Thomas Sowell
Seventeenth century philosopher Thomas Hobbes said that words are wise men's counters, but they are the money of fools.

That is as painfully true today as it was four centuries ago. Using words as vehicles to try to convey your meaning is very different from taking words so literally that the words use you and confuse you.

Take the simple phrase "rent control." If you take these words literally-- as if they were money in the bank-- you get a complete distortion of reality.

New York is the city with the oldest and strongest rent control laws in the nation. San Francisco is second. But if you look at cities with the highest average rents, New York is first and San Francisco is second. Obviously, "rent control" laws do not control rent.

If you check out the facts, instead of relying on words, you will discover that "gun control" laws do not control guns, the government's "stimulus" spending does not stimulate the economy and that many "compassionate" policies inflict cruel results, such as the destruction of the black family.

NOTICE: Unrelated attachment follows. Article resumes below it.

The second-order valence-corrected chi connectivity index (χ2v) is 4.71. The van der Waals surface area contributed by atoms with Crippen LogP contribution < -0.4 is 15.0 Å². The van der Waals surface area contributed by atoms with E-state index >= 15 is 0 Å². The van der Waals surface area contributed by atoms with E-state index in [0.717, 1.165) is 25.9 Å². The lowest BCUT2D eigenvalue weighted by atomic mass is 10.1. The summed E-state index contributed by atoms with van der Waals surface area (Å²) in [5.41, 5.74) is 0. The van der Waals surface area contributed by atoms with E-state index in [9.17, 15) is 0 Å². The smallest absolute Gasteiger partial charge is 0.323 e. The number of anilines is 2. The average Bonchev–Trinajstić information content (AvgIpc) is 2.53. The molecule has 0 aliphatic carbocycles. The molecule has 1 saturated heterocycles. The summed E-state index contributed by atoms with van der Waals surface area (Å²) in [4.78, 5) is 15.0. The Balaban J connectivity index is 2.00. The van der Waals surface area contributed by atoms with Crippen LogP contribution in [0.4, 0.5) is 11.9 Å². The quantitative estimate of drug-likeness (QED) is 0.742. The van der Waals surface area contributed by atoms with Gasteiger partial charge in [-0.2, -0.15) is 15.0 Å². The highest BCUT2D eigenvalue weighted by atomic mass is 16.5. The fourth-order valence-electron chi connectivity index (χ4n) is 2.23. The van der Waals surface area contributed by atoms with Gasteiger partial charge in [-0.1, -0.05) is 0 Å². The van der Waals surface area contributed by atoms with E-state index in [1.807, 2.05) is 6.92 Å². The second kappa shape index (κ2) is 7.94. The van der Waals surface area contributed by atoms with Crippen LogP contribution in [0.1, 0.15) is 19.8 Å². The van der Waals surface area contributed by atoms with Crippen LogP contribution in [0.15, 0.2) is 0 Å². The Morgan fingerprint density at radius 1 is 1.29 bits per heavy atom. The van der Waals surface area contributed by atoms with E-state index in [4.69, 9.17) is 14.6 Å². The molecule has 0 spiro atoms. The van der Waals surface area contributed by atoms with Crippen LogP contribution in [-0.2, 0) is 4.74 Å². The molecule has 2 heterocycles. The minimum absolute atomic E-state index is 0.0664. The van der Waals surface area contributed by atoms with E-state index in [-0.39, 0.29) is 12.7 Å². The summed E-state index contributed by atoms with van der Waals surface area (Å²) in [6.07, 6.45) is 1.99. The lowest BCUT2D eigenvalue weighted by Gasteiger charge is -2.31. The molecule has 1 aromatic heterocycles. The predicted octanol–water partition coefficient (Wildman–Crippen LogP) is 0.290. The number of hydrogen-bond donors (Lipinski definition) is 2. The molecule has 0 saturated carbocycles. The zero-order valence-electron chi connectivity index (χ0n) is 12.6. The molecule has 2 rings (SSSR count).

Do you know how many millions of people died in the war "to make the world safe for democracy"-- a war that led to autocratic dynasties being replaced by totalitarian dictatorships that slaughtered far more of their own people than the dynasties had?

Warm, fuzzy words and phrases have an enormous advantage in politics. None has had such a long run of political success as "social justice."

The idea cannot be refuted because it has no specific meaning. Fighting it would be like trying to punch the fog. No wonder "social justice" has been such a political success for more than a century-- and counting.

While the term has no defined meaning, it has emotionally powerful connotations. There is a strong sense that it is simply not right-- that it is unjust-- that some people are so much better off than others.

Justification, even as the term is used in printing and carpentry, means aligning one thing with another. But what is the standard to which we think incomes or other benefits should be aligned?

Is the person who has spent years in school goofing off, acting up or fighting-- squandering the tens of thousands of dollars that the taxpayers have spent on his education-- supposed to end up with his income aligned with that of the person who spent those same years studying to acquire knowledge and skills that would later be valuable to himself and to society at large?

Thomas Sowell

Thomas Sowell is a senior fellow at the Hoover Institute and author of The Housing Boom and Bust.

Creators Syndicate